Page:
Building model trains and planes : an autoethnographic investigation of a human occupation.

POLLARD, Nicholas and CARVER, Neil (2016). Building model trains and planes : an autoethnographic investigation of a human occupation. Journal of Occupational Science, 23 (2), 168-180.

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This research paper utilises an autoethnographic method, termed collective autobiography, to explore the nature and meaning of the amateur hobby of building models from childhood to adulthood. Hobbies and leisure activities are areas of human occupation of increasing interest to a variety of disciplines e.g. healthcare. Although model making may concern the miniature representation of any subject, this paper focuses on the construction of model aircraft kits, trains and their layouts. As a complex specific human occupation modelling is revealed as significant to personal wellbeing, and while the activity may start in childhood its associated motivations and required skills develop over a life time. The findings reveal aspects of the nature of the relationship between the modeller, the process of modelling and the final product. In addition they also reveal some elements of the gendered nature of modelling, its role within father-son relationships, and the accommodation of modelling activities within shared domestic spaces. The specific modelling activities described are recognised as having their origins within the culture of post-war baby boomer Britain, and the socioeconomic and technological environment of that period. This recognition necessitates discussion of the modeller as a skilled consumer as well as a creative individual.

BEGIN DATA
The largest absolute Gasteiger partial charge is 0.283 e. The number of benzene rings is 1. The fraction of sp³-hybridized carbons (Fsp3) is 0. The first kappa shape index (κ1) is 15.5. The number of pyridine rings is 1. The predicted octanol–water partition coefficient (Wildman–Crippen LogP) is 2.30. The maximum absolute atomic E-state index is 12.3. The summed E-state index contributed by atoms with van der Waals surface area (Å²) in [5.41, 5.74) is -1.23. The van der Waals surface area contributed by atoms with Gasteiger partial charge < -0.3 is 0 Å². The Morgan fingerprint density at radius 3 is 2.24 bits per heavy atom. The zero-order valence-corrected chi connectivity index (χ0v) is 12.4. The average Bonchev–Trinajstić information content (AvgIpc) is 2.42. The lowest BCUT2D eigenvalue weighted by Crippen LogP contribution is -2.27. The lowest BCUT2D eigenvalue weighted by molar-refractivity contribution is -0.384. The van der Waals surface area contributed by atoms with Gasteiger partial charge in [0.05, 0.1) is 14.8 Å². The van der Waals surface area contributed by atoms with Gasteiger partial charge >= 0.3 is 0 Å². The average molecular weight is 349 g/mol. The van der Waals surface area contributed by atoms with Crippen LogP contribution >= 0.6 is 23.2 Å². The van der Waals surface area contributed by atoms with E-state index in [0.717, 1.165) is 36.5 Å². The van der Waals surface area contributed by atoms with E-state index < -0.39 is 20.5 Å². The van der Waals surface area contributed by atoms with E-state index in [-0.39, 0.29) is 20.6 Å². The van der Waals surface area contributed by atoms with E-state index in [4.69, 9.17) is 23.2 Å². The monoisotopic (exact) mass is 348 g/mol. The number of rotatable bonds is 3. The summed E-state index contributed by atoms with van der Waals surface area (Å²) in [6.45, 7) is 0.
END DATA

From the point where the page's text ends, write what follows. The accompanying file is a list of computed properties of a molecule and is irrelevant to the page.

Item Type: Article
Research Institute, Centre or Group - Does NOT include content added after October 2018: Centre for Health and Social Care Research
Identification Number:
Page Range: 168-180
Depositing User: Nicholas Pollard
Date Deposited: 23 Feb 2016 16:05
Last Modified: 18 Mar 2021 00:25

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